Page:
Blasphemy is a punishable offense in Egypt. According to the penal code, “Any use of religion to promote or advocate extremist ideologies… with a view toward stirring up sedition, disparaging or showing contempt” toward one of the monotheistic religions might be considered profane. It’s a red line that has gotten cartoonists into trouble.
Since the 2011 uprising, blasphemy charges have escalated across Egypt. The definition of the crime is murky, and anyone can file a claim against an individual who ‘defames’ religion. The New York Times recounted a litany of cases against “poor teachers in villages, a deputy prime minister, Egypt’s richest man, and some of its most prominent writers and journalists.” It all points to anxiety over religion’s role in society and its relationship to the state.
In December 2012, the National Center for the Defense of Personal Freedoms, an advocacy group on the religious right, brought a blasphemy charge against Egypt’s most prominent female political cartoonist, Doaa Eladl. Her wrongdoing: portraying the biblical figure Adam. (“They don’t have a problem with me drawing Eve,” she told me in May).
The law suit faltered, and there has been no chilling effect on free speech. Earlier this month, in fact, the biblical duo were the cover of Akhbar Al-Adb, a weekly literary review.
In contrast to Eladl’s cartoon, the late Gouda Khalifa’s painting of Adam and Eve lacks an overtly political message. But all art is political, and all religious symbols cross into contentious legal terrain. (Khaled El-Masry, the attorney who sued Eladl, declined to comment on the Akhbar Al-Adb cover).
Egyptian artists have long engaged with religious themes and biblical characters. In the influential Sabah El-Khir magazine, radical cartoonist Ahmed Hegazi (1936-2011) frequently drew Adam and Eve with a surrealist tinge.
The godfather of the modern Egyptian cartoon, Salah Jahin (1930-1986), “would criticize a lying sheikh that abused religion and did his ablutions with alcohol,” said Eladl, situating her art in a long tradition of irreverence toward religion. “And Egyptians accepted that. There was no problem.”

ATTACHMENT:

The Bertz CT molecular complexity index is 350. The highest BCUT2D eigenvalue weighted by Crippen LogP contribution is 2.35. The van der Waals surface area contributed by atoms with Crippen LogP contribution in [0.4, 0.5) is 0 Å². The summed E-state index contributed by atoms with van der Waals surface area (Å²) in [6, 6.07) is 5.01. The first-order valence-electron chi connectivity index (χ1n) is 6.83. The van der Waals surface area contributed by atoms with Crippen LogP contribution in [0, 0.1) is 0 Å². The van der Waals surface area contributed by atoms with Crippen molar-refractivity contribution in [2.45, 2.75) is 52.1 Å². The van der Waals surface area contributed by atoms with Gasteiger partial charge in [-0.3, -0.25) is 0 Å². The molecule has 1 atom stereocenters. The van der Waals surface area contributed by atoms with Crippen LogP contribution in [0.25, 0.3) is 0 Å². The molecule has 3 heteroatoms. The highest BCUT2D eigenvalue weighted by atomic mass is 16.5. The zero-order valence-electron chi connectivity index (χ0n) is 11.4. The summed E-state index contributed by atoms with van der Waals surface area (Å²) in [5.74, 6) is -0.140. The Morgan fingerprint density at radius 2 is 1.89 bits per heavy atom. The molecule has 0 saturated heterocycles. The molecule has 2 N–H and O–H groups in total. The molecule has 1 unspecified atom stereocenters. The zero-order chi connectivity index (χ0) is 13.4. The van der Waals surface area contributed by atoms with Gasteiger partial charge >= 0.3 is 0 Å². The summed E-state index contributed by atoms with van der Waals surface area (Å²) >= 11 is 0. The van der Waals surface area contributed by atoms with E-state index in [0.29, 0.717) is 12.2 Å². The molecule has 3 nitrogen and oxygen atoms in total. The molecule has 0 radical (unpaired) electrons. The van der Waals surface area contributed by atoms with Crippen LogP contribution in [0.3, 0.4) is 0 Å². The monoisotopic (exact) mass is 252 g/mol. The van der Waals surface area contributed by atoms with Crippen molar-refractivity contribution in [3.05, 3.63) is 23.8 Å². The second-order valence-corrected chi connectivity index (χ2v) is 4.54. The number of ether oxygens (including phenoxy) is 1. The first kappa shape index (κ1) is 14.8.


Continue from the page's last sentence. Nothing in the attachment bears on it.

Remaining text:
Many disagree. “You cannot draw the prophets or the companions [of the prophet] or likings of them,” Khaled El-Masry, secretary general of the National Center for the Defense of Personal Freedoms, told me in May. “Even Jesus—Jesus is one of the sacred [taboos].” He likened insulting the Abrahamic faiths to “spitting at the sky, it will come back and fall on you.” El-Masry, who is also a spokesman for the Salafi Bloc, explained the importance of defending people from liberty. “Before the  revolution nobody insulted religion,” he said. “After the revolution freedoms opened up to a scary point, because absolute freedom corrupts absolutely.”
As we sat in the sparse office of Human Rights Committee of the Lawyer’s syndicate, El-Masry boasted of his ‘successes.’ One colleague filed blasphemy cases against celebrity comedian Bassem Youssef. Another had filed claims in response to “The Innocence of Muslims,” the hastily produced film that triggered protests across the Muslim world in September 2012. As a result, a Cairo court sentenced in absentia eight Egyptians to death.
As for Eladl’s cartoon, the joke was lost on El-Masry. “Maybe if I just removed the apple, they wouldn’t understand the reference,” Eladl said of her controversial cartoon. “But readers would.”
In solidarity with his colleague, cartoonist Mostafa Salem also drew a cartoon of the biblical couple that skewered Morsi’s mixing of religion and politics in Al-Masry Al-Youm, the country’s largest circulation independent newspaper. Salam did not face legal action.
In the deadly political conflict that has followed the July coup, issues surrounding blasphemy are an afterthought. Rights are being denied as the government detains and harasses journalists; a new bill gives authorities carte blanche to eradicate public protests. But amid these tragic developments, ending the archaic blasphemy law is still important. Author Karam Sabar, for instance, could face five years in prison for publishing a book, Where’s God?, which allegedly defames religion.
It’s only a matter of time before another case is filed against an artist or satirist, no matter how flimsy its basis might be. The forty-five men and five women tasked with drafting Egypt’s new constitution must address this issue. Any and every limitation to free speech demands scrutiny.
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